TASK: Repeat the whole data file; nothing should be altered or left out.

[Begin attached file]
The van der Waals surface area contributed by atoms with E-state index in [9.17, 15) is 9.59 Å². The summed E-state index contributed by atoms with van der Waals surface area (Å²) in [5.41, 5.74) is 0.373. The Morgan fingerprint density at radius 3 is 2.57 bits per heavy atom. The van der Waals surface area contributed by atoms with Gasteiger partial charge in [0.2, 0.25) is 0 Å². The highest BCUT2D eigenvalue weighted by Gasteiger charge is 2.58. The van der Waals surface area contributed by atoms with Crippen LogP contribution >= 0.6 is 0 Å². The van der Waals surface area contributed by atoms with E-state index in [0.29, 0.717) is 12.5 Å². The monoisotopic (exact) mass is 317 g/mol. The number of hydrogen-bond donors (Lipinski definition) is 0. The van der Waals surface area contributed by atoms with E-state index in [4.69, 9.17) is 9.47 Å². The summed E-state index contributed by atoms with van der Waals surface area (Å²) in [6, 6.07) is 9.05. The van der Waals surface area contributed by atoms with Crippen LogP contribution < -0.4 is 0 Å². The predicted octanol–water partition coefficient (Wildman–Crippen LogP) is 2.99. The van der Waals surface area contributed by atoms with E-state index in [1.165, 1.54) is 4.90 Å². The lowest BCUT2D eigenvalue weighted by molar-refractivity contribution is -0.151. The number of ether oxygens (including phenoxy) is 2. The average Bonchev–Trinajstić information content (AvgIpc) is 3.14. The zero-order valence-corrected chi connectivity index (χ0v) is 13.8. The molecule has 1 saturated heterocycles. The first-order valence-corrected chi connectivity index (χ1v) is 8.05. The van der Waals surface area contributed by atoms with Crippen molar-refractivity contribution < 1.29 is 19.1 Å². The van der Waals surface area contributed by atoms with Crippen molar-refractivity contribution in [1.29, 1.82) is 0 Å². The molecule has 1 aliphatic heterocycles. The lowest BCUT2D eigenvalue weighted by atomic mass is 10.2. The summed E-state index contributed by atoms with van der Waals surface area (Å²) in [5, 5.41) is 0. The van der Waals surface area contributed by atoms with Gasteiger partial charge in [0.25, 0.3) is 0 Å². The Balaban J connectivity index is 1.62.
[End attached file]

The van der Waals surface area contributed by atoms with E-state index in [9.17, 15) is 9.59 Å². The summed E-state index contributed by atoms with van der Waals surface area (Å²) in [5.41, 5.74) is 0.373. The Morgan fingerprint density at radius 3 is 2.57 bits per heavy atom. The van der Waals surface area contributed by atoms with Gasteiger partial charge in [0.2, 0.25) is 0 Å². The highest BCUT2D eigenvalue weighted by Gasteiger charge is 2.58. The van der Waals surface area contributed by atoms with Crippen LogP contribution >= 0.6 is 0 Å². The van der Waals surface area contributed by atoms with E-state index in [0.29, 0.717) is 12.5 Å². The monoisotopic (exact) mass is 317 g/mol. The number of hydrogen-bond donors (Lipinski definition) is 0. The van der Waals surface area contributed by atoms with E-state index in [4.69, 9.17) is 9.47 Å². The summed E-state index contributed by atoms with van der Waals surface area (Å²) in [6, 6.07) is 9.05. The van der Waals surface area contributed by atoms with Crippen LogP contribution < -0.4 is 0 Å². The predicted octanol–water partition coefficient (Wildman–Crippen LogP) is 2.99. The van der Waals surface area contributed by atoms with E-state index in [1.165, 1.54) is 4.90 Å². The lowest BCUT2D eigenvalue weighted by molar-refractivity contribution is -0.151. The number of ether oxygens (including phenoxy) is 2. The average Bonchev–Trinajstić information content (AvgIpc) is 3.14. The zero-order valence-corrected chi connectivity index (χ0v) is 13.8. The molecule has 1 saturated heterocycles. The first-order valence-corrected chi connectivity index (χ1v) is 8.05. The van der Waals surface area contributed by atoms with Crippen molar-refractivity contribution < 1.29 is 19.1 Å². The van der Waals surface area contributed by atoms with Crippen molar-refractivity contribution in [1.29, 1.82) is 0 Å². The molecule has 1 aliphatic heterocycles. The lowest BCUT2D eigenvalue weighted by atomic mass is 10.2. The summed E-state index contributed by atoms with van der Waals surface area (Å²) in [5, 5.41) is 0. The van der Waals surface area contributed by atoms with Gasteiger partial charge in [0.25, 0.3) is 0 Å². The Balaban J connectivity index is 1.62.